Externship Program provides hands-on experience

Khari Ford knew he had to get out of his comfort zone.

“As a Marine Corps officer for eight years, I’m used to being outside, running around, leading people,” he said. “I knew that I needed to do something different. Going into the corporate world was foreign to me.”

Through Charleston School of Law’s Externship Program, Ford secured externship opportunities with the Charleston County Sheriff’s office and Blackbaud.


“I was terrified of cubicles,” said Ford, a Kingsland, Georgia native and rising 3L at the Charleston Law. “I remember my interview thinking, I’m gonna be trapped in a cubicle. I can’t just sit there. But it’s been anything but that. But I went in with an open mind and I got exposed to so much more than just a cubicle.”

Getting comfortable being uncomfortable

Having two externship experiences, Ford had two unique experiences: One at a private company (Blackbaud) and the other at a law enforcement agency (Charleston County Sheriff’s Office).

Blackbaud taught Ford “how to be comfortable being uncomfortable,” he said. “The leaders helped me step into new realms. As an officer in the Marine Corps, it was always wash, rinse, repeat, but Blackbaud taught me to be more dexterous. Understanding what a lawyer does to support board members and their business decisions was critical.”

On his first day at Blackbaud, Ford said he was handed a 600-page document of a proposed SEC rule. He was told to read it and write a memo about what it meant for the company.

“I was stunned by the subject matter and the amount of information that I would have to parse through,” said Ford. “But my supervisor trusted me to unpack 600 pages of new language, learn what it is and draft a memo explaining what the rule meant to the company.”

Ford praised his supervisor Jon Olson, Senior Vice President & General Counsel at Blackbaud, for his guidance. “As a Marine, I can sleep outside in 10 degree weather all day, every day, but a cubicle? He [Olson] changed my perspective on professional conduct, work and how to grow as an individual. Making me uncomfortable paid dividends.”

The value of getting things wrong

Ford said the experience at Charleston County Sheriff’s Office helped him learned how to “get things wrong.”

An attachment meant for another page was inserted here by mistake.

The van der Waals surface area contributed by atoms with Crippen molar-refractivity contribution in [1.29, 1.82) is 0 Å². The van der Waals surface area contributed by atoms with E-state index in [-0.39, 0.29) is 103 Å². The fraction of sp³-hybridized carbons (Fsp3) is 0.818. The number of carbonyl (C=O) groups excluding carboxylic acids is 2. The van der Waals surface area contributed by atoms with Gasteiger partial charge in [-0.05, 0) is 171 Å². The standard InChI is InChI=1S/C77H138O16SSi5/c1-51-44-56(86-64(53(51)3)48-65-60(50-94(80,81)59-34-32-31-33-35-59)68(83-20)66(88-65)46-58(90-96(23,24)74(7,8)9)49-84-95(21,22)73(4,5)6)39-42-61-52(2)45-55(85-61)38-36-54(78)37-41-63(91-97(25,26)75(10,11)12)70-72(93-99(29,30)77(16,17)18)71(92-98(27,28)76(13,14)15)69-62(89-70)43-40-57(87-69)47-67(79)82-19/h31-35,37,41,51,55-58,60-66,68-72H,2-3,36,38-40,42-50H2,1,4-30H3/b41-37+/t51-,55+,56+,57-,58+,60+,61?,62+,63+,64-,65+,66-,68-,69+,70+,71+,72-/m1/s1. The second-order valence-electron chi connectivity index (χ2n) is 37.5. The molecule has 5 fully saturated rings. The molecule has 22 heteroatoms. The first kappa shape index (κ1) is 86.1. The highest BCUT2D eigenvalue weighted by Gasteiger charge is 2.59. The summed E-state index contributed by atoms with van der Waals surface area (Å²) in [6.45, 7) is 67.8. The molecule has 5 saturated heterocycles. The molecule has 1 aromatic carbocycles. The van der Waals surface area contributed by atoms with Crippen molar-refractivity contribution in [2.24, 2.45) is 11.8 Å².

Working under the direction of Ms. Nicole Peluso, Ford said he realized, “I’m not the captain or the major in the Marine Corps,” he said. “I’m a law student. So, I get the chance to start from scratch and learn a new profession. And this is my chance as an extern to get it wrong and learn from it, so I don’t get it wrong later as someone’s attorney.”

Early in the program, Peluso told Ford, “You’re gonna get it wrong, but you’re learning.”

“It was one of the best things she taught,” he said.

On the job, Ford was tasked with meeting a lot of new people. “I ran around the city meeting people in political positions, support personnel, deputies, administration that keep the Charleston County Sheriff’s Office running. It was a great experience. I had great attorneys mentoring me. I got to work with a lot of different people. Attorneys, deputies, and board members really allowed me to broaden my horizons as far as how I’m able to communicate with others and then actually use some of the legal skills I learned as a law student.”

Getting started

The Externship Program at Charleston Law provides students with meaningful hands-on, practical legal experience in a variety of legal practice areas while earning academic credit. During the 2022-2023 academic year, more than 100 students earned externship credits at a variety of sites, including: Volvo, Mercedes, Blackbaud, and Benefitfocus, federal and state prosecutors and public defenders, state, county, and federal judges, state, county, and local government agencies, local and statewide nonprofits, and private law firms in a wide variety of practice areas.

Charleston School of Law students can select from more than 100 externship locations (or work with the externship director to create a custom externship that meets your legal passion) and find the perfect fit to learn and develop skills in the legal field of their interest, including:

  • Public service
  • Corporate law
  • Criminal law
  • Environmental law
  • Civil litigation, Family law
  • Intellectual property


The Charleston School of Law is an ABA-accredited law school nationally recognized for its student-centric culture. Our faculty and staff are committed to preparing you for success both in the classroom and in the legal profession.

  • The Princeton Review ranks Charleston School of Law professors second in the country for faculty accessibility (2021)
  • Charleston School of Law faculty ranked among the top of The Princeton Review’s list of Best Professors in the nation (2016-2018)
  • Experiential Learning: Charleston School of Law students have access to about more than 150 externship sites, creating opportunities for experiential learning in the legal field.
  • Community Service: Charleston School of Law students have performed more than 241,000 community service hours (2004-current).
  • Students have won the National Tax Moot Court Championship for seven consecutive years (2012-2018)

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